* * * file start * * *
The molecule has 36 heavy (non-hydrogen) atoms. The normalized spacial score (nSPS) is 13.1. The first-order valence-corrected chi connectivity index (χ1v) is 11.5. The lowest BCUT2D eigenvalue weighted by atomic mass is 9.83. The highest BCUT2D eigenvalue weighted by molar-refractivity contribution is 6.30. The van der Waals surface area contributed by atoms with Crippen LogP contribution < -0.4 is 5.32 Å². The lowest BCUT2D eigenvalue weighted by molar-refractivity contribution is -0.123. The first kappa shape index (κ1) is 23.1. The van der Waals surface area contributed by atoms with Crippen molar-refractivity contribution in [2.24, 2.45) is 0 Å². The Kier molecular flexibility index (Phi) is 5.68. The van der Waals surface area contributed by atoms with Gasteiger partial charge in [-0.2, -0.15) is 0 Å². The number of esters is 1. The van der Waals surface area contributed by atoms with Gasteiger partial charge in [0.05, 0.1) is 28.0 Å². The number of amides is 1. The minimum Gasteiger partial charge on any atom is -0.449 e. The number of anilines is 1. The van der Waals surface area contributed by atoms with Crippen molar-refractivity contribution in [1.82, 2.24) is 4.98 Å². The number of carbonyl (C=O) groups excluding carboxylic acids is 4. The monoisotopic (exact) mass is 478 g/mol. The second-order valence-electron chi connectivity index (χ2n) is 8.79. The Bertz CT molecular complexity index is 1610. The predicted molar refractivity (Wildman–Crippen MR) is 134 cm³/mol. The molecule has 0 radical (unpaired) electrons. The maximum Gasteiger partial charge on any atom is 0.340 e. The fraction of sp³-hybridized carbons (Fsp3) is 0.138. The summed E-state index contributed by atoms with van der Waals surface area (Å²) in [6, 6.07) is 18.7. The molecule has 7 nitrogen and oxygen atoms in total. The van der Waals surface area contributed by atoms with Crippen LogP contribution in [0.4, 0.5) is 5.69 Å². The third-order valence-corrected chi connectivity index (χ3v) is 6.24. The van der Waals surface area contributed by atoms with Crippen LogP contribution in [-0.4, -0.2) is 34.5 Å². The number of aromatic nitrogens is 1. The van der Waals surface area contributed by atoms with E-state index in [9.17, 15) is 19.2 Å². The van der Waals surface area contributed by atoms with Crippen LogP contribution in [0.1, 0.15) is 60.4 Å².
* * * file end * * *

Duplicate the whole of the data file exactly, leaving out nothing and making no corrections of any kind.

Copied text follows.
The molecule has 36 heavy (non-hydrogen) atoms. The normalized spacial score (nSPS) is 13.1. The first-order valence-corrected chi connectivity index (χ1v) is 11.5. The lowest BCUT2D eigenvalue weighted by atomic mass is 9.83. The highest BCUT2D eigenvalue weighted by molar-refractivity contribution is 6.30. The van der Waals surface area contributed by atoms with Crippen LogP contribution < -0.4 is 5.32 Å². The lowest BCUT2D eigenvalue weighted by molar-refractivity contribution is -0.123. The first kappa shape index (κ1) is 23.1. The van der Waals surface area contributed by atoms with Crippen molar-refractivity contribution in [2.24, 2.45) is 0 Å². The Kier molecular flexibility index (Phi) is 5.68. The van der Waals surface area contributed by atoms with Gasteiger partial charge in [-0.2, -0.15) is 0 Å². The number of esters is 1. The van der Waals surface area contributed by atoms with Gasteiger partial charge in [0.05, 0.1) is 28.0 Å². The number of amides is 1. The minimum Gasteiger partial charge on any atom is -0.449 e. The number of anilines is 1. The van der Waals surface area contributed by atoms with Crippen molar-refractivity contribution in [1.82, 2.24) is 4.98 Å². The number of carbonyl (C=O) groups excluding carboxylic acids is 4. The monoisotopic (exact) mass is 478 g/mol. The second-order valence-electron chi connectivity index (χ2n) is 8.79. The Bertz CT molecular complexity index is 1610. The predicted molar refractivity (Wildman–Crippen MR) is 134 cm³/mol. The molecule has 0 radical (unpaired) electrons. The maximum Gasteiger partial charge on any atom is 0.340 e. The fraction of sp³-hybridized carbons (Fsp3) is 0.138. The summed E-state index contributed by atoms with van der Waals surface area (Å²) in [6, 6.07) is 18.7. The molecule has 7 nitrogen and oxygen atoms in total. The van der Waals surface area contributed by atoms with Crippen LogP contribution in [0.4, 0.5) is 5.69 Å². The third-order valence-corrected chi connectivity index (χ3v) is 6.24. The van der Waals surface area contributed by atoms with Crippen LogP contribution in [-0.4, -0.2) is 34.5 Å². The number of aromatic nitrogens is 1. The van der Waals surface area contributed by atoms with E-state index in [9.17, 15) is 19.2 Å². The van der Waals surface area contributed by atoms with Crippen LogP contribution in [0.1, 0.15) is 60.4 Å².